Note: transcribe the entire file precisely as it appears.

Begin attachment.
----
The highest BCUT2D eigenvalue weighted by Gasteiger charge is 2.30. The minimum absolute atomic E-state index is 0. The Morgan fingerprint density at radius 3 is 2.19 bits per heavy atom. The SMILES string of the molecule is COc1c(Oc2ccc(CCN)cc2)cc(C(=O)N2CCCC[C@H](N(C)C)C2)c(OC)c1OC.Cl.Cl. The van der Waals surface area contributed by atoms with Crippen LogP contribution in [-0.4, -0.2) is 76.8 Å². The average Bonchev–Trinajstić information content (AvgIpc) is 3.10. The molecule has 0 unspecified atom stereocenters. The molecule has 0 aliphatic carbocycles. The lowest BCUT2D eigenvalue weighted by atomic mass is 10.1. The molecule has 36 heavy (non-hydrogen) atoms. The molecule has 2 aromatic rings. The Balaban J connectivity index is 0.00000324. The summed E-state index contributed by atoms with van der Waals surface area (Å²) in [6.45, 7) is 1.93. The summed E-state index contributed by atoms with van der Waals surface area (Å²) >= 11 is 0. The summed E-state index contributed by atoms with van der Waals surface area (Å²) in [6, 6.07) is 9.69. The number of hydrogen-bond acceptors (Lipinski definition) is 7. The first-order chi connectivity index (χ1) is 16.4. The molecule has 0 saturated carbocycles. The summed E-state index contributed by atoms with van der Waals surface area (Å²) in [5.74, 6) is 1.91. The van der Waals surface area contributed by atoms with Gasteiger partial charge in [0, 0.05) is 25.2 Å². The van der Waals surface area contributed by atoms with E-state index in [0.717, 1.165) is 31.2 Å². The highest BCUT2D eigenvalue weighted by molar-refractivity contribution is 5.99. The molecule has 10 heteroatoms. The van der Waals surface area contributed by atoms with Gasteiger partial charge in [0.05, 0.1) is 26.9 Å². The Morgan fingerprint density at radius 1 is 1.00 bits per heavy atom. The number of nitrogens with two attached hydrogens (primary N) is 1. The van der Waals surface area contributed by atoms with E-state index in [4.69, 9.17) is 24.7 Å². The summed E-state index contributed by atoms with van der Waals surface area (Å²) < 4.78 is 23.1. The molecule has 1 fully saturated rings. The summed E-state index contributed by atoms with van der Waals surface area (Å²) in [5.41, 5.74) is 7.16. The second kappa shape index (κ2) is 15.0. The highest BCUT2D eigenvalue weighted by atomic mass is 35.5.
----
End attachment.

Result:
The highest BCUT2D eigenvalue weighted by Gasteiger charge is 2.30. The minimum absolute atomic E-state index is 0. The Morgan fingerprint density at radius 3 is 2.19 bits per heavy atom. The SMILES string of the molecule is COc1c(Oc2ccc(CCN)cc2)cc(C(=O)N2CCCC[C@H](N(C)C)C2)c(OC)c1OC.Cl.Cl. The van der Waals surface area contributed by atoms with Crippen LogP contribution in [-0.4, -0.2) is 76.8 Å². The average Bonchev–Trinajstić information content (AvgIpc) is 3.10. The molecule has 0 unspecified atom stereocenters. The molecule has 0 aliphatic carbocycles. The lowest BCUT2D eigenvalue weighted by atomic mass is 10.1. The molecule has 36 heavy (non-hydrogen) atoms. The molecule has 2 aromatic rings. The Balaban J connectivity index is 0.00000324. The summed E-state index contributed by atoms with van der Waals surface area (Å²) in [6.45, 7) is 1.93. The summed E-state index contributed by atoms with van der Waals surface area (Å²) >= 11 is 0. The summed E-state index contributed by atoms with van der Waals surface area (Å²) in [6, 6.07) is 9.69. The number of hydrogen-bond acceptors (Lipinski definition) is 7. The first-order chi connectivity index (χ1) is 16.4. The molecule has 0 saturated carbocycles. The summed E-state index contributed by atoms with van der Waals surface area (Å²) in [5.74, 6) is 1.91. The van der Waals surface area contributed by atoms with Gasteiger partial charge in [0, 0.05) is 25.2 Å². The van der Waals surface area contributed by atoms with E-state index in [0.717, 1.165) is 31.2 Å². The highest BCUT2D eigenvalue weighted by molar-refractivity contribution is 5.99. The molecule has 10 heteroatoms. The van der Waals surface area contributed by atoms with Gasteiger partial charge in [0.05, 0.1) is 26.9 Å². The Morgan fingerprint density at radius 1 is 1.00 bits per heavy atom. The number of nitrogens with two attached hydrogens (primary N) is 1. The van der Waals surface area contributed by atoms with E-state index in [4.69, 9.17) is 24.7 Å². The summed E-state index contributed by atoms with van der Waals surface area (Å²) < 4.78 is 23.1. The molecule has 1 fully saturated rings. The summed E-state index contributed by atoms with van der Waals surface area (Å²) in [5.41, 5.74) is 7.16. The second kappa shape index (κ2) is 15.0. The highest BCUT2D eigenvalue weighted by atomic mass is 35.5.